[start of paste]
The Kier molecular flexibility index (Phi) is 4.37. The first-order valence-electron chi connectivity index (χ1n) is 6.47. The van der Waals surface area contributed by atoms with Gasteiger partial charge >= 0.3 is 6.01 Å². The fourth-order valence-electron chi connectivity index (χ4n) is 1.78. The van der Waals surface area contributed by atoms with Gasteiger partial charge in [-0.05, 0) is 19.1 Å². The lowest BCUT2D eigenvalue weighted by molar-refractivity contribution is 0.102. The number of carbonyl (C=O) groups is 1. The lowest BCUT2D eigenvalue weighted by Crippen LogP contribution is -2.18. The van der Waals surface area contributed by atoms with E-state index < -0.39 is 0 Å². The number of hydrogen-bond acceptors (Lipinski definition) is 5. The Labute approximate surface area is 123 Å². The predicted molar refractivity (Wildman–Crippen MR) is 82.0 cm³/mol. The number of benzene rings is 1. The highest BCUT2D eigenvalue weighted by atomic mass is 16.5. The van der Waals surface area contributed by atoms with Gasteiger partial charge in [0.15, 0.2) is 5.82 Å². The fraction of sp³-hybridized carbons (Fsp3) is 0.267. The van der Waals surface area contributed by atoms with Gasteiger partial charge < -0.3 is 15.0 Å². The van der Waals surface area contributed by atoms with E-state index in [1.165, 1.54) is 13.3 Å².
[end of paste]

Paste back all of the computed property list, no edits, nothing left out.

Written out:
The Kier molecular flexibility index (Phi) is 4.37. The first-order valence-electron chi connectivity index (χ1n) is 6.47. The van der Waals surface area contributed by atoms with Gasteiger partial charge >= 0.3 is 6.01 Å². The fourth-order valence-electron chi connectivity index (χ4n) is 1.78. The van der Waals surface area contributed by atoms with Gasteiger partial charge in [-0.05, 0) is 19.1 Å². The lowest BCUT2D eigenvalue weighted by molar-refractivity contribution is 0.102. The number of carbonyl (C=O) groups is 1. The lowest BCUT2D eigenvalue weighted by Crippen LogP contribution is -2.18. The van der Waals surface area contributed by atoms with E-state index < -0.39 is 0 Å². The number of hydrogen-bond acceptors (Lipinski definition) is 5. The Labute approximate surface area is 123 Å². The predicted molar refractivity (Wildman–Crippen MR) is 82.0 cm³/mol. The number of benzene rings is 1. The highest BCUT2D eigenvalue weighted by atomic mass is 16.5. The van der Waals surface area contributed by atoms with Gasteiger partial charge in [0.15, 0.2) is 5.82 Å². The fraction of sp³-hybridized carbons (Fsp3) is 0.267. The van der Waals surface area contributed by atoms with Gasteiger partial charge < -0.3 is 15.0 Å². The van der Waals surface area contributed by atoms with E-state index in [1.165, 1.54) is 13.3 Å².